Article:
Informally, the SFC might remark that such concerns are unfounded, and that in practice the SFC will never criminally prosecute individual directors for such breaches. Indeed, to our knowledge, no individual officer has been prosecuted for Part XV breaches of his or her employer’s reporting obligations (as opposed to prosecution of an individual for breaches of the individual’s reporting obligations). But this is cold comfort; a statutory penalty provision, even if unenforced, creates regulatory risk. Consequently, if directors potentially are subject to criminal sanction for somebody else’s negligence, it might be more difficult for funds to find competent directors. It would decrease the attraction of Hong Kong as a fund management centre, relative to jurisdictions where short reporting obligations will instead be enforced by civil penalties. Also, criminal sanctions might distort market behaviour by encouraging the use of derivatives – which currently are not included in the proposed regime – instead of physical shorts.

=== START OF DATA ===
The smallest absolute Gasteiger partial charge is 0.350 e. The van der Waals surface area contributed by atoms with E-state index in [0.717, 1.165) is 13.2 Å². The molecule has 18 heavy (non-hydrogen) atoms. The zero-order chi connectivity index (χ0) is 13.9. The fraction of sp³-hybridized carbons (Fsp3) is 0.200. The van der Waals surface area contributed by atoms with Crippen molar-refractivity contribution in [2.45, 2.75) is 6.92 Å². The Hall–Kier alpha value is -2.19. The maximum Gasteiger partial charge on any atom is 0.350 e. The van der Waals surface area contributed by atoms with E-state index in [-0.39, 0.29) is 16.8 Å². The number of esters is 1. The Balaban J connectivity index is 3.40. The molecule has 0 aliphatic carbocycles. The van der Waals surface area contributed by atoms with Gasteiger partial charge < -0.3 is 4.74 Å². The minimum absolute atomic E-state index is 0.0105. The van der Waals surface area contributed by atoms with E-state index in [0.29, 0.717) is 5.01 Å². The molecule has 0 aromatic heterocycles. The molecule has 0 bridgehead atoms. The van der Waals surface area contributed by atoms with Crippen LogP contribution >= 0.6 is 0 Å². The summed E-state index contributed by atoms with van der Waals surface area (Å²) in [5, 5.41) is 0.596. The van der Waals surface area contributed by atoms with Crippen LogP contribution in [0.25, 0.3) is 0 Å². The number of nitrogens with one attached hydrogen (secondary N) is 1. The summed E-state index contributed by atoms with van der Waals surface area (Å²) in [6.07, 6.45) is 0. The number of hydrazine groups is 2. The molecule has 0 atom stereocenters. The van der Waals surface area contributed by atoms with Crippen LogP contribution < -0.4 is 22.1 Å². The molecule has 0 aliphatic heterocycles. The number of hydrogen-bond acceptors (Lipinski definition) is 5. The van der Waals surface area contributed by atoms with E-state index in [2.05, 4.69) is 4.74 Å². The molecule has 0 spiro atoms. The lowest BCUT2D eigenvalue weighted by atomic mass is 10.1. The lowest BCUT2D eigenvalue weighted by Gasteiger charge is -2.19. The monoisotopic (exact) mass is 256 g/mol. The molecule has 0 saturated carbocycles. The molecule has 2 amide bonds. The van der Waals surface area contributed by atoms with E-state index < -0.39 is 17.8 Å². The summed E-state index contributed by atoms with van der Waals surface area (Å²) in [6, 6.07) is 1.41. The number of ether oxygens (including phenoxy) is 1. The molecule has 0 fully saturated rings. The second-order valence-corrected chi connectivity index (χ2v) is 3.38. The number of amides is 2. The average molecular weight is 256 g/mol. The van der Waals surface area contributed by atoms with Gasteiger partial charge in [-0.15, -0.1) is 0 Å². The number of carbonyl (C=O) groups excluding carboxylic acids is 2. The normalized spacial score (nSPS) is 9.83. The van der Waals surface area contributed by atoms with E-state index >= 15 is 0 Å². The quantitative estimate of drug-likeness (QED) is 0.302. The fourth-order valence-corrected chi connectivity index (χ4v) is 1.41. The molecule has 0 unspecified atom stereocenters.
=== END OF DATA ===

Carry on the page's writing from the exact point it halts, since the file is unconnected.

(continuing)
Jointly held positions
The draft rules have the effect that jointly held positions (other than those of unit trusts) must be reported by all joint holders. For example, every limited partner, as well as the general partner(s), would have reporting obligations with respect to the interests of a limited partnership. Properly designating a responsible party for reporting of jointly held positions is important for two reasons: to limit the burden of the new rules, and to ensure the accuracy of the data. Unlike under Part XV, the regime will involve anonymous public disclosure on an aggregate basis, so duplication needs to be avoided.